I am currently enrolled in Udacity’s VR developer course. My first project, named Puzzler VR, was about learning how to create a VR game using Unity for Android devices. I have only utilized the Oculus Rift and Vive headset + Unreal Engine to create VR experiences, so this was new to me and I was ready to jump in!
The goal of the the project was to design a puzzle experience that would allow the user to be able to walk through a space, play a Simon Says like game (choose the correct order of spheres in sequence), and restart the game. Most of the code and models were prepared for the students, which were handy foundations to begin building the game.
Firstly, the class taught the designer to imagine a user and draw out some options of what they would like to see in her game. I came up with a few ideas here:
I imagined my user as someone who would enjoy puzzle games and who would have a basic understanding of VR apps for mobile app. I also imagined a few alternatives to the “dungeon” environment, including a spooky cabin in the woods and a circus themed puzzle.
Initially, I found Unity quite easy to use. I was able to build the dungeon environment with the models Udacity provided, even including some mountainous terrain as backdrop. Also included are the beginnings of a user interface to allow the player to start the game, seen in the screengrab below:
Also important were lighting and some assets to give the user a more realistic idea of the their environment:
When I uploaded the beginnings of my game (just the dungeon environment I built), I found the scale to be WAY off on my mobile device in comparison to the preview on my PC screen. My boyfriend, who is about 6 inches taller than I am, even felt that the door was way too large. The one aspect he really enjoyed playing the game were the sound effects (added at a later point- I tested to game on him quite frequently!) Here he is testing out the game:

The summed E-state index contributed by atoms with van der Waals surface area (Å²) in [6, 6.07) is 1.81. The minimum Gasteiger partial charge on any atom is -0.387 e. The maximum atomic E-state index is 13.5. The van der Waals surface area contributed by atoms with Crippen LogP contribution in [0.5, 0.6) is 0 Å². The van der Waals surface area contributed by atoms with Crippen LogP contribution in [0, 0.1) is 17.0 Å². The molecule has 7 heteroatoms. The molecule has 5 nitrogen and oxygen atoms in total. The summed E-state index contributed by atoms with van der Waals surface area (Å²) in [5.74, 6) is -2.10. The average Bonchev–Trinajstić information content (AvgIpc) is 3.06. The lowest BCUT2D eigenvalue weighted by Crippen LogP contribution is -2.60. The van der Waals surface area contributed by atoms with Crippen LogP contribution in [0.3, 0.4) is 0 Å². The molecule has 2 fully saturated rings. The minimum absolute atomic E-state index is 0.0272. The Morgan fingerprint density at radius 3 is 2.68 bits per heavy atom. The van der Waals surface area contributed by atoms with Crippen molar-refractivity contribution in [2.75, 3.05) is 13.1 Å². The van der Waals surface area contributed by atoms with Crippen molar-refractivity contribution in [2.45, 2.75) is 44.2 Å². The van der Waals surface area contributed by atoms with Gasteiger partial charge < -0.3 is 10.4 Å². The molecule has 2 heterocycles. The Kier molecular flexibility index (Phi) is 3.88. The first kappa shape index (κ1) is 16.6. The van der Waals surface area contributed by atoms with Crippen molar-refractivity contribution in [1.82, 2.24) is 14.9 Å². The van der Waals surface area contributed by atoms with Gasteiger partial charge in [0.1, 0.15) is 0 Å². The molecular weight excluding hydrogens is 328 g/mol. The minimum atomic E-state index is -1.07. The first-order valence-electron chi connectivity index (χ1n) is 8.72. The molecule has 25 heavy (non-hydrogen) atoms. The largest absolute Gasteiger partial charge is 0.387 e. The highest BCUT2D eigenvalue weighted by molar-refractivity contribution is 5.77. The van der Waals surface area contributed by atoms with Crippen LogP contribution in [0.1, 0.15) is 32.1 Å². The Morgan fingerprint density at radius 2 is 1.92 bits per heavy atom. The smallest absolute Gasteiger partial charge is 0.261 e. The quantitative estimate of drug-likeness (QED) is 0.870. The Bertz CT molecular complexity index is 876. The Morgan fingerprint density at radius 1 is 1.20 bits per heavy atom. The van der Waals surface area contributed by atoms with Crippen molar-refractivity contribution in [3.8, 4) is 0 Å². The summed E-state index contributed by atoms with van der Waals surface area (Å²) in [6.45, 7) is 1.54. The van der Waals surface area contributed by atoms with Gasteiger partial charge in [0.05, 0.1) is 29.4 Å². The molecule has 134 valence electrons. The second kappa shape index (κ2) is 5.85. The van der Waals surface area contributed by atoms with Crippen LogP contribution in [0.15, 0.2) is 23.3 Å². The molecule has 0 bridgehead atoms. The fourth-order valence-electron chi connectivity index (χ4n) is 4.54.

Once I finally got the project to the correct scale (after a few iterations), I could begin implementing the game mechanics.
Firstly, it was important to ensure all user interfaces correctly worked when clicked. This included a start button at the beginning of the game, the Simon Says game play itself, and the restart button. Again, most code was provided for us, however, I was able to learn Unity’s interface through the course when implementing it with my game objects. Here is the setup for my game logic script:
Lastly, the class taught us how to utilize sound in our game to add another aspect to our environment and provide a better user experience. From the image below, you can see that each sphere has audioclips associated with it so that when the user chooses correctly or incorrectly, the sphere will play the sound accordingly.
And that was it! I was ready to test out my game. See the video below for the final run through of my basic Simon Says “Puzzler” game. I purposefully (maybe…) guessed the first sequence incorrectly to show how the game restarts and the spheres let you try again until you succeed and move to the restart user interface.
View the video below for the final gameplay:
Cheers, hope you enjoyed the video! I am excited about moving forward with Unity for not only mobile devices, but for my Oculus rift as well (hopefully keeping the frame-rate within a reasonable amount :D) This first project was extremely helpful in introducing me to Unity and creating a playable VR game on a mobile device.